Planning more barbecue projects?

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Chris Allingham

Administrator
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Originally posted by Tom Chilton:

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Hi, Your book is great! Here's a question - are you planning any more BBQ related projects, books, etc? If so, what are they?

If BBQ is a metaphor for America, what is it telling us about America today? What changes have you seen since you wrote your book?

Thanks for taking the time to do this!

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Tom Chilton

"If a man says something in the forest, and there's no woman around to hear him ..... is he still wrong?"
 

Lolis Eric Elie

New member
Tom,

For years, I have said that I didn't intend to re-visit barbecue. "Smokestack" is imperfect in a bunch of different ways, but I have never intended to go back and correct/improve it.

Well then the Southern Foodways Alliance, of which I am a founding member, asked me to edit the second edition of "Cornbread Nation : the Best of Southern Food Writing." I agreed. The book is about 60% about barbecue and the rest is general writing about Southern Food. But in order to make it credible and complete with regard to barbecue, I had to dig out a lot of my old barbecue related materials and search for others. Didn't have to do any more eating, but I did have to do a lot of thinking.

As for what is our metaphor now, barbecue still serves that purpose. We as a nation are more and more interested in our Americaness. That's true in politics and broader cultural issues. So you see more and more barbecue restaurants popping up in such places as New York City and Las Vegas, Nevada.

I'd also look at what's happening with wine. Consider Jonathan Nossiter's film, "Mondovino." It's largely a critique of the American-led commodification of wine. But it really portrays to very American ideas. The first is the sort of individualism, the attempt to make something your own way, in your own style. The second is the fast food impulse, the quest to make one thing and sell it to everybod.

Thanks for asking,

Lolis
 

Tom Chilton

TVWBB Fan
Hi, thanks a lot for the response. Your answer about the competing urges of American-ness really gets me thinking. I personally like to cook BBQ because there's so much to fool around with and be creative with - spices, woods, cookers, meats, sauces, etc. That would speak to the first impulse you talked about, the urge to make something unique. I think you see this a lot with bread baking, beer making, both individually and with small bakeries and microbreweries, etc.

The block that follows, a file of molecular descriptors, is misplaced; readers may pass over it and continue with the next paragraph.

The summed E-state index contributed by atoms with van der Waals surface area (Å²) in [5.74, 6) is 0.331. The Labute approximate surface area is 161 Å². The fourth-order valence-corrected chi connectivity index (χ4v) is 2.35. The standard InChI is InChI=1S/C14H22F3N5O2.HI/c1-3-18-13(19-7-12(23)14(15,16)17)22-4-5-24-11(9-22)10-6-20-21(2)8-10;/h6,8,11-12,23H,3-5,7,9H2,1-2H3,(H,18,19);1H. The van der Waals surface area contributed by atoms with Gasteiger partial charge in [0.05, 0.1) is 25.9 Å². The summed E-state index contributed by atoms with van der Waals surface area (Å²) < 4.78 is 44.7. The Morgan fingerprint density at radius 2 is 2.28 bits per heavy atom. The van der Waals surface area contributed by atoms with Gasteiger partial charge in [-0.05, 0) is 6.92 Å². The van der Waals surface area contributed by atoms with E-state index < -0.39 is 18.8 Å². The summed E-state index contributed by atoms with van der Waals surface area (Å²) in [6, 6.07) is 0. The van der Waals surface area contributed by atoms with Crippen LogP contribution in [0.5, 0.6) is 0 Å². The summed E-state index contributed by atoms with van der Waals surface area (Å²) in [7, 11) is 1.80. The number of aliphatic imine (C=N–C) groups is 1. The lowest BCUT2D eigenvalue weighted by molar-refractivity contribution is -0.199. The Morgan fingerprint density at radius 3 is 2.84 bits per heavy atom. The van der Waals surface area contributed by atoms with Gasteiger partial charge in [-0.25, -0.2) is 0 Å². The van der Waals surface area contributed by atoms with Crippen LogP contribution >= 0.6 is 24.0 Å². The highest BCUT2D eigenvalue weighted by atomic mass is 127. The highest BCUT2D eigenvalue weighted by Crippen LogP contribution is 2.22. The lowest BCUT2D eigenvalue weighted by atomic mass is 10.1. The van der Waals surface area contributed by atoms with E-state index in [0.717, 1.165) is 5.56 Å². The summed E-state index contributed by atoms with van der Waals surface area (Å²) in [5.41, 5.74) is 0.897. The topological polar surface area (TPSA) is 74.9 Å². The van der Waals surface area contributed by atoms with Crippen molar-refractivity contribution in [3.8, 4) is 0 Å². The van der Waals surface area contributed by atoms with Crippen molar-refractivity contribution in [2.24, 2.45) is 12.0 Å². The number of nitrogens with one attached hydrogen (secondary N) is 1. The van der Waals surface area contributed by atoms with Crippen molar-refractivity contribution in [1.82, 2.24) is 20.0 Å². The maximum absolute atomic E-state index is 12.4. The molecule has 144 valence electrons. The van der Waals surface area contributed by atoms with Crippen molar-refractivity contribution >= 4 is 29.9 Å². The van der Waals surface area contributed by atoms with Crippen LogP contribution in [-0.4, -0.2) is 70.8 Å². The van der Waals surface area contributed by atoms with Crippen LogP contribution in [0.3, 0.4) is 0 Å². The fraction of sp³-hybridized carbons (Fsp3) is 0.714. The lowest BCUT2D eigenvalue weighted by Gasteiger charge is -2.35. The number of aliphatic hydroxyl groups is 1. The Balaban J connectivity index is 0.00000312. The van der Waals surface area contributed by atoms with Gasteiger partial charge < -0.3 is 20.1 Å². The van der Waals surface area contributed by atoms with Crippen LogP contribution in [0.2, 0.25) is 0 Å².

The other urge, the fast food one, is antithetical to the first one but exists right along with it. It's what the book "Fast Food Nation" describes - dumbing food and the making of food down so it's a mechanical process that can be replicated by teenagers anywhere, wiping out regional differences, nuances, use or local ingredients or seasonal ingredients, etc. One thing that I've thought about is what role you think competition BBQ is playing in this? I know competition get a lot of people involved in BBQ and are fun, but could they be "dumbing down" BBQ, wiping out regional differences, personal flair, etc.? I think one example might be how people cook chicken at competitions now - everybody does chicken thighs in almost the exact same way. I'd like to know what you think about this.
 

Joe McManus

TVWBB All-Star
Chris - don't know if its proper to offer opinions or not, feel free to delete. I don't want to take the spotlight away from Lolis.

Tom - As a competitor, I'm not sure competition BBQ reflects the complete BBQ community. That community is so broad. Competitions only play a small role in that community. Even within the competition community there are many different regional governing bodies, KCBS, MIM, Texas, Etc. Each have their own "flair". Competition may raise the awareness of Q, but I don't think its a direct replacement for the Q you seek out when venturing to a new town. I think many cooks will agree that they cook differently when not competing.
 

Lolis Eric Elie

New member
Joe, Chris,

Competition barbecuing is more blessing that curse, but it's a bit of both.

On the blessing side, you got people focusing on perfect barbecue in a way that you can't if you're running a restaurant or cooking in the backyard with the kids running around and the neighbors complaining about the smoke. Even if you have to get one of those computer assisted smokers for your restaurant, you can still see folks at competitions doing it the old fashioned way.

But there has indeed evolved a competition aesthetic. The competition circuit has become national and national tastes prevail. Mustard sauces, vinegar sauces, barbecue mutton and barbecue goat need not apply for best of show, even though you might be honorable mention in some side category.

I think competitions need to strive for regional authenticity more. Even if you won the championship in Kansas city with your tomato based sauce, you should have to cook vinegar based whole hog when you compete in North Carolina.

That's my two cents,

Lolis
 
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